(NEW YORK) — Linda Evangelista is sharing photos of herself several months after suffering from a cosmetic procedure that she alleges left her “brutally disfigured.”
The legendary supermodel, 56, discussed with People what life has looked like for her after revealing last September that a cosmetic CoolSculpting procedure had allegedly gone wrong for her.
“Linda began speaking about herself in the third person, and she really feels that person that we all saw on the covers of magazines and in music videos is actually gone,” said People’s deputy west coast editor, Jason Sheeler. “She doesn’t even like to look in the mirrors,” he said.
For the publications’ upcoming cover story, Evangelista also made comments about her son asking her if she remembers when she used to be fun and laugh all the time. “So I hate what this has done to my relationship with him,” she told the magazine.
CoolSculpting is an FDA-cleared cosmetic procedure that’s been performed more than 8 million times, according to the company’s website. It’s marketed as a non-surgical way to target fat cells — freezing them so that they eventually break down.
“It’s probably the number one non-surgical fat reduction technology in the world,” Dr. Jonathan Zelken, CEO of Zelken Institute for Aesthetic Medicine, previously told Good Morning America.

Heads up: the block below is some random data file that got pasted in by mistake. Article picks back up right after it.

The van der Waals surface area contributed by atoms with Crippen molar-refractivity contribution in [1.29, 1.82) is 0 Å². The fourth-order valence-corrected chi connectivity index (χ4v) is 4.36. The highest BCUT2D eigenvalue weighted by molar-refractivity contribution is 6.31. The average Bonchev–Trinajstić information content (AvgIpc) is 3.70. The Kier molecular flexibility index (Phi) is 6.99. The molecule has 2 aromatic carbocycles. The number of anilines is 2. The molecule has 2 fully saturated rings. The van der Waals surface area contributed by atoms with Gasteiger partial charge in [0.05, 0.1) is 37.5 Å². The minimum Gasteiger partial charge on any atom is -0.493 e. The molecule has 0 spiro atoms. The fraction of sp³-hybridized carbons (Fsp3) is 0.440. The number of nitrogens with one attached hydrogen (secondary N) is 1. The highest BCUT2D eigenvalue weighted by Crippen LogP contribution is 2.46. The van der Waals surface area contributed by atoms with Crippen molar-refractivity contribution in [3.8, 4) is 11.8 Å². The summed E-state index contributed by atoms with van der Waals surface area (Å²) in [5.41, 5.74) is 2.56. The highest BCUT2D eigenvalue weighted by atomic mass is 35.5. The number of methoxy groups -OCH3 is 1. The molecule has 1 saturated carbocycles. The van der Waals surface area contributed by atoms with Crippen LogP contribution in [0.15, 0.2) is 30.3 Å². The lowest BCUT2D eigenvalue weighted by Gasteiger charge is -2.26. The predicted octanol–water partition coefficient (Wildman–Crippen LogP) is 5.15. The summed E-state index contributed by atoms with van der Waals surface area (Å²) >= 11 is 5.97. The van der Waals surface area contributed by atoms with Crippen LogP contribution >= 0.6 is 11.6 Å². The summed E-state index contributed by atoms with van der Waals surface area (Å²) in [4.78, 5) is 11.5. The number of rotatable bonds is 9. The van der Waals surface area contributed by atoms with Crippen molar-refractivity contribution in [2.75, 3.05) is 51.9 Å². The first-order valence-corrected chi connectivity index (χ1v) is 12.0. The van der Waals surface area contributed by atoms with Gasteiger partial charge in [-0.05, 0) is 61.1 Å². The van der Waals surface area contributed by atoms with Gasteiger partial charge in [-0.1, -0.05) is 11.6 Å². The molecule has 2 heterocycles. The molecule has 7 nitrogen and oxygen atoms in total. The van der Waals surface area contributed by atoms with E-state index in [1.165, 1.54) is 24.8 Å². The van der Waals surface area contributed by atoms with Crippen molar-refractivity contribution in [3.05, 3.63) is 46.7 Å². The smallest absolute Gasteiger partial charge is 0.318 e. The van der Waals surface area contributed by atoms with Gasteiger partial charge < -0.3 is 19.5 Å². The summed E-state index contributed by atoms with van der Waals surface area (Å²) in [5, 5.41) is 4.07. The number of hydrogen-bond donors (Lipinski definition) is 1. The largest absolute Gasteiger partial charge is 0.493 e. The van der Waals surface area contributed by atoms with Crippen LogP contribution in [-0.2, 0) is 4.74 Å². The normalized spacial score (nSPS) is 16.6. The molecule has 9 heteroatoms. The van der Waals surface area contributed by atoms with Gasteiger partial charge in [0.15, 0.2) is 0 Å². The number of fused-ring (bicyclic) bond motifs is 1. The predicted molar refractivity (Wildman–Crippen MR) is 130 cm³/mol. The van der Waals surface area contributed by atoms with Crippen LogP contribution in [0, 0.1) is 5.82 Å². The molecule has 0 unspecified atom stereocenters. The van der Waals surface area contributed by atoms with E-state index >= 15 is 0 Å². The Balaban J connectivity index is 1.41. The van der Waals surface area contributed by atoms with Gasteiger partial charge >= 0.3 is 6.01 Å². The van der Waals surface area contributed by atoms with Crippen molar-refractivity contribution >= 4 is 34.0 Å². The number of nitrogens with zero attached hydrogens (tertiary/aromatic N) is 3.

After initially sharing her claims about the procedure on Instagram, Evangelista also filed a $50 million lawsuit against Zeltiq Aesthetics, the maker of CoolSculpting, alleging the procedure caused her to suffer disfigurement, pain, severe emotional distress and economic losses that have rendered her unemployable.
She also claimed the procedure caused her to develop paradoxical adipose hyperplasia which is “a rare adverse effect in which patients develop painless, firm and well-demarcated tissue masses in the treatment areas approximately 3-6 months following cryolipolysis,” according to the NCBI.
“The bulges are protrusions,” she told People. “And they’re hard. If I walk without a girdle in a dress, I will have chafing to the point of almost bleeding. Because it’s not like soft fat rubbing, it’s like hard fat rubbing,” she said.
In a statement, Allergan, the company that owns CoolSculpting, said, “Allergan Aesthetics does not comment on ongoing litigation … CoolSculpting has been well studied with more than 100 scientific publications and more than 11 million treatments performed worldwide.”
After living in seclusion for almost five years, Evangelista said in the interview, “I’m not going to hide anymore,” and that she’s been focused on regaining her confidence.
“I hope I can shed myself of some of the shame and help other people who are in the same situation as me,” said Evangelista. “That’s my goal.”
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